Right-wing media often turn to their favorite idol, Ronald Reagan, to put a stamp of approval on an idea. But Fox & Friends co-host Steve Doocy made an interesting claim today, predicting that Obama's "temporary targeted policies" like "another stimulus, essentially, with his jobs [bill]" would not work and suggested he should emulate Reagan's "permanent tax cuts." This is more than a little misleading, as Reagan actually raised taxes multiple times -- and history shows there is no such thing as a "permanent tax cut" in the United States of America.
Doocy made his claim during a discussion of President Obama's jobs bill with guest Dick Morris. He kicked off the segment by saying, "The stimulus was supposed to create a ton of jobs, but with unemployment at 9.1 percent and, perhaps, rising, critics say it was nothing more than a Washington jobs killer." Later, hyping an op-ed from fellow News Corporation outlet The Wall Street Journal, Doocy said:
DOOCY: Well, one of the things [Obama] wants to do, Dick, is he wants another stimulus, essentially, with his jobs, saying it really is a stimulus. But there was an item in The Wall Street Journal yesterday that talked about how temporary targeted policies, a lot of politicians think, this is going to be good for me and going to get me re-elected. It didn't work for Gerald Ford. It didn't work for Jimmy Carter. Ronald Reagan wouldn't do it. Instead, he had permanent tax cuts and that worked for him.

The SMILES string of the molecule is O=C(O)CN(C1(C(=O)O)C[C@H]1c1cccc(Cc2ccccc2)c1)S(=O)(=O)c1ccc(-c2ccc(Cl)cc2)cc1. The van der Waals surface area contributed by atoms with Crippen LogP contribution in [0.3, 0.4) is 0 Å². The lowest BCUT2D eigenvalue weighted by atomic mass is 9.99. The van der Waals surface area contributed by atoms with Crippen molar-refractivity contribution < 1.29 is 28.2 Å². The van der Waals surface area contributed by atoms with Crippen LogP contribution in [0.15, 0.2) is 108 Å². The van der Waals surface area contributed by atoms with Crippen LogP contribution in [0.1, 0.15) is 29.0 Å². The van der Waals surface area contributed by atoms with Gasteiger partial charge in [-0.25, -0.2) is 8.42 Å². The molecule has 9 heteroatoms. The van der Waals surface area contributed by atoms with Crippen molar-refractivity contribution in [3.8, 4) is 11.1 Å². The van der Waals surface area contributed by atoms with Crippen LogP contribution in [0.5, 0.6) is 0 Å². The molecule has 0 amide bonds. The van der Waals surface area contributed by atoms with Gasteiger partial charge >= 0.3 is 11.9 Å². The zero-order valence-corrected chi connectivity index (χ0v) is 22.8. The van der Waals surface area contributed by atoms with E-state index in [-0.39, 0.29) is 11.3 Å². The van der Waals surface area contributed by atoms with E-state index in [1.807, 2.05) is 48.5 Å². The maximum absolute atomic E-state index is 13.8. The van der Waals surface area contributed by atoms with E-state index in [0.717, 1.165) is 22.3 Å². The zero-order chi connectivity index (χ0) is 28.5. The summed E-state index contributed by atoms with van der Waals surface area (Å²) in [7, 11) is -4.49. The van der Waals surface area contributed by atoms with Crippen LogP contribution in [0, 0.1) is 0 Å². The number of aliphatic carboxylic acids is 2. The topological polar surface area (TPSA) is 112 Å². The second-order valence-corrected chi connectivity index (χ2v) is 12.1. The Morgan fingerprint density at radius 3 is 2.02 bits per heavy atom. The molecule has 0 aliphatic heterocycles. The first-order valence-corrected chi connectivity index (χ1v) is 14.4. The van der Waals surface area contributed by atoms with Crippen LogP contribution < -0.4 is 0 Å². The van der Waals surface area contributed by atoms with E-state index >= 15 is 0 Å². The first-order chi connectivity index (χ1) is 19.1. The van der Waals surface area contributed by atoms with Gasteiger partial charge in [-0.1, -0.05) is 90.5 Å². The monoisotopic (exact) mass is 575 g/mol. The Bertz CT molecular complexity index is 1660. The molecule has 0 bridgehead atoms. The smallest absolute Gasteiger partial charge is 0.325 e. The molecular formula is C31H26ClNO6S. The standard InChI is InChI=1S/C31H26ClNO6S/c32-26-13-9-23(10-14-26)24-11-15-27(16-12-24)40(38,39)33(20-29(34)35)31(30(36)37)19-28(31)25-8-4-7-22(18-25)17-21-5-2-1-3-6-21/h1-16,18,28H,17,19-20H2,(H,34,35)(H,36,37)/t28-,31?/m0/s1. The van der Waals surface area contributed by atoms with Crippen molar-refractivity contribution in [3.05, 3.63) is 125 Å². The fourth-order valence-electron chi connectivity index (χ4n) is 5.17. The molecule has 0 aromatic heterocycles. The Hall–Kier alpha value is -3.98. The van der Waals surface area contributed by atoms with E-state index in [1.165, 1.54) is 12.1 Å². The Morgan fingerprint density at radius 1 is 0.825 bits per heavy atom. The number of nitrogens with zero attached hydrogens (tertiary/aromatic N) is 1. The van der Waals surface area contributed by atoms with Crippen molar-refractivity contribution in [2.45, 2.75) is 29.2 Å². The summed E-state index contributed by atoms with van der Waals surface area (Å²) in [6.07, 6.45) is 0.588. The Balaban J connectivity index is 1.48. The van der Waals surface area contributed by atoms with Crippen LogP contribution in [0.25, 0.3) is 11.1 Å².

First of all, the stimulus was not a "job killer," no matter how many times Fox relentlessly repeats this lie. Experts have agreed that the stimulus raised employment by 1.2 to 3.3 million and boosted GDP by 1.8 to 2.7 percent.
And Doocy's claim that Reagan had "permanent tax cuts" is flat out false. Reagan indeed cut taxes significantly in 1981 and again in 1986. However, as CNNMoney.com reported, two bills Reagan signed in 1982 and 1984 together "constituted the biggest tax increase ever enacted during peacetime," according to tax historian Joseph Thorndike. The CNNMoney.com article explains:
Soon after taking office in 1981, Reagan signed into law one of the largest tax cuts in the postwar period.
In 1986, Reagan lowered individual income tax rates again, this time in landmark tax reform legislation.
As a result of the 1981 and 1986 bills, the top income tax rate was slashed from 70% to 28%.
Despite the aggressive tax cutting, Reagan couldn't ignore the budget deficit, which was burgeoning.
After Reagan's first year in office, the annual deficit was 2.6% of gross domestic product. But it hit a high of 6% in 1983, stayed in the 5% range for the next three years, and fell to 3.1% by 1988. (By comparison, this year it's projected to be 9% but is expected to drop considerably thereafter.)
So, despite his public opposition to higher taxes, Reagan ended up signing off on several measures intended to raise more revenue.
"Reagan was certainly a tax cutter legislatively, emotionally and ideologically. But for a variety of political reasons, it was hard for him to ignore the cost of his tax cuts," said tax historian Joseph Thorndike.
Two bills passed in 1982 and 1984 together "constituted the biggest tax increase ever enacted during peacetime," Thorndike said.
The bills didn't raise more revenue by hiking individual income tax rates though. Instead they did it largely through making it tougher to evade taxes, and through "base broadening" -- that is, reducing various federal tax breaks and closing tax loopholes.
The article goes on to say that there "were other notable tax increases under Reagan," including "accelerat[ing] an increase in the payroll tax rate" in 1983 and tax reform in 1986 that further reduced tax breaks.
Most important, there is no such thing as "permanent tax cuts." This chart from the Tax Policy Center shows, for example, how often the top marginal tax rate has changed since 1913: a total of 35 times. And, as illustrated above, tax rates certainly didn't stay the same throughout Reagan's presidency. In fact, several times, they went up, no matter how much Steve Doocy tries to pretend otherwise.